I was talking about a report that I heard on NPR. This older gentleman started crying and saying, this is the first time I, you know, voted against a Cheney because she's made herself, she's not useful to the voters of Wyoming. And he was sad about it. He voted for Harriet Hageman but he voted for her, you know, grudgingly. He didn't want to do it.
CHALIAN: Yes. Jeff Zeleny in his reports throughout the last week have included a lot of voters that have said she just started focusing on exclusively on the January 6th issue. And that is not my top of -- that's not on top of my priority list.
LEMON: Yes. How much damage can she do to Trump at this point? I mean, she's not -- she won't be in office anymore, which I mean, can she --
WALLACE: Well, she's going to have -- she's going to have a big platform until election day because she's still going to be the vice chair and really, the leading voice of the January 6th committee. And we know they are going to have hearings again in the fall, so she can -- she can continue to play a role.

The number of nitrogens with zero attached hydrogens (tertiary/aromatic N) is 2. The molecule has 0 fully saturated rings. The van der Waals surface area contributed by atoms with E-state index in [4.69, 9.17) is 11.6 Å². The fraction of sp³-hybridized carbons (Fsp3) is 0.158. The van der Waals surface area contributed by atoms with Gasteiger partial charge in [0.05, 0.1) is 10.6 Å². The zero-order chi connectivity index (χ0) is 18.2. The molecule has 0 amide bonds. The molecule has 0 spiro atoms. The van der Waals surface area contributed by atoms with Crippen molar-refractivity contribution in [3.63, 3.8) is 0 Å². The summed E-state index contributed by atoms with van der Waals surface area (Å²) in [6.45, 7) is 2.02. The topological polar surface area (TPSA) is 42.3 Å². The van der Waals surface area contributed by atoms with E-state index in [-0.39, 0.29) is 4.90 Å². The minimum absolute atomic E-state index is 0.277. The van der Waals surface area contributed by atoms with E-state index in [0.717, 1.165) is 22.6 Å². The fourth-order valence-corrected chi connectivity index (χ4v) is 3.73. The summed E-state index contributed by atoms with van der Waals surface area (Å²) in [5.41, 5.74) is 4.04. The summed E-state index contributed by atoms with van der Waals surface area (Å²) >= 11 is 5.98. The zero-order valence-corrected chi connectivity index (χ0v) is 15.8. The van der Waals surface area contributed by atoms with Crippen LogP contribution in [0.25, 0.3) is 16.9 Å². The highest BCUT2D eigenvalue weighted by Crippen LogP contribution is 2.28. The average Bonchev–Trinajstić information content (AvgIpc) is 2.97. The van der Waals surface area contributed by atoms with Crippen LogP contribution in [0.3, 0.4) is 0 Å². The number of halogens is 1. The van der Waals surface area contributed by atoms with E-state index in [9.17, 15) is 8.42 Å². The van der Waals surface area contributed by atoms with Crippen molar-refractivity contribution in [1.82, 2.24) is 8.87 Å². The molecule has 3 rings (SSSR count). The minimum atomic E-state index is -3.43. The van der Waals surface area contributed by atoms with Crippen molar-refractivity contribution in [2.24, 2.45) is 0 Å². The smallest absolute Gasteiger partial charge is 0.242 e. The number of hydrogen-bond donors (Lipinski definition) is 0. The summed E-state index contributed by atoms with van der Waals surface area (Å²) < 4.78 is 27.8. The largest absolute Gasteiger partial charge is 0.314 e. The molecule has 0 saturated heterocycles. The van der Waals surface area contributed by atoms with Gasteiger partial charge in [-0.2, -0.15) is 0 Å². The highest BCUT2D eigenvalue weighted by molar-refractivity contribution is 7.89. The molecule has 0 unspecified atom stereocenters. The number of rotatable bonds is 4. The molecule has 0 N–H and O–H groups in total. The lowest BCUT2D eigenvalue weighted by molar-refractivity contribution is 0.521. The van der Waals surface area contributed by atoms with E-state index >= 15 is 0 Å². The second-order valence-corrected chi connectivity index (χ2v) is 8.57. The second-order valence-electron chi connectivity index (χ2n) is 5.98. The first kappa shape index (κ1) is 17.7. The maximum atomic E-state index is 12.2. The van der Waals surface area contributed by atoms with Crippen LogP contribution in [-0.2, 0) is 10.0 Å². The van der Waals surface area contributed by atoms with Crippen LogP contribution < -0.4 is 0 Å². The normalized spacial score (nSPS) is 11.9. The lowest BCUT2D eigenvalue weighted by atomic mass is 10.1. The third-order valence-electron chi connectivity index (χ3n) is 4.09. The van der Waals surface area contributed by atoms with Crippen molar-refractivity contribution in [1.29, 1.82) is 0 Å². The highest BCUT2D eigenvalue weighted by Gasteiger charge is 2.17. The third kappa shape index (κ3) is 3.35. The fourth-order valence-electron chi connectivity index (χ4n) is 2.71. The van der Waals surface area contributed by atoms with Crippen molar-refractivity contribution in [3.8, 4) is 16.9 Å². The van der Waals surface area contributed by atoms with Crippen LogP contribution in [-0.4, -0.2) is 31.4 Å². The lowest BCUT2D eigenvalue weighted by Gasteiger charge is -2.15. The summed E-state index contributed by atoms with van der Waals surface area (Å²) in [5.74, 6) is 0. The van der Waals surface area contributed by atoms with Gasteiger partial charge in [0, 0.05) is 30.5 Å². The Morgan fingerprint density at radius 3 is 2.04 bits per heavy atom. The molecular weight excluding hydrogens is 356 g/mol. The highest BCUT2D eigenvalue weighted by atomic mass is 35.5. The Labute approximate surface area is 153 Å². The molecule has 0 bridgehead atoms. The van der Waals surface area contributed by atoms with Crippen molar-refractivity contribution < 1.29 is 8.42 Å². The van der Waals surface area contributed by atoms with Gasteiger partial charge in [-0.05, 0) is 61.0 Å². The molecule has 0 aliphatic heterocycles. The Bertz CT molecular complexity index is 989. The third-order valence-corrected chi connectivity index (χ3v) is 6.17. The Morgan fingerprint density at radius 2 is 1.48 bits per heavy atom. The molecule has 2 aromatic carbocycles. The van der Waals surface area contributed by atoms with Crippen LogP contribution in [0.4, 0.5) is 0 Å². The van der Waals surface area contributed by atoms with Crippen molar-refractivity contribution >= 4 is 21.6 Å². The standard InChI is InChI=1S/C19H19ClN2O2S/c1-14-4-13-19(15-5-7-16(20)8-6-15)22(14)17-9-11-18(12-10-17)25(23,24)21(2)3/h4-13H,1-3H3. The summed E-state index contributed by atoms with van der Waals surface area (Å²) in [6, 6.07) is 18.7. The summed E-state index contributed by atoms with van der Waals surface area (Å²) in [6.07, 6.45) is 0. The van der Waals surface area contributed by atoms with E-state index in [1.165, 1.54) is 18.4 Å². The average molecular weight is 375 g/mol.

But out of office, I was just thinking about this. What's the platform? Sure, she can campaign against Trump, but Lord knows. There are plenty of other people are campaigning against Trump. It, you know, the -- someone mentioned the idea of her running as an independent, that would be disastrous. She runs as an independent she only helps Trump because there's a Democrat who's getting people who don't like Trump and she's getting people who don't like Trump. Guess what? That helps Trump.
If she runs in the Republican primaries, that only makes it a more fractionated field. And if you've got the more candidates, you are getting little slices of the pie leaves the fairly big slice that Donald Trump would have as a winning --
LEMON: Yes --
WALLACE: -- she's a holiday.
LEMON: She's a woman on an island right now.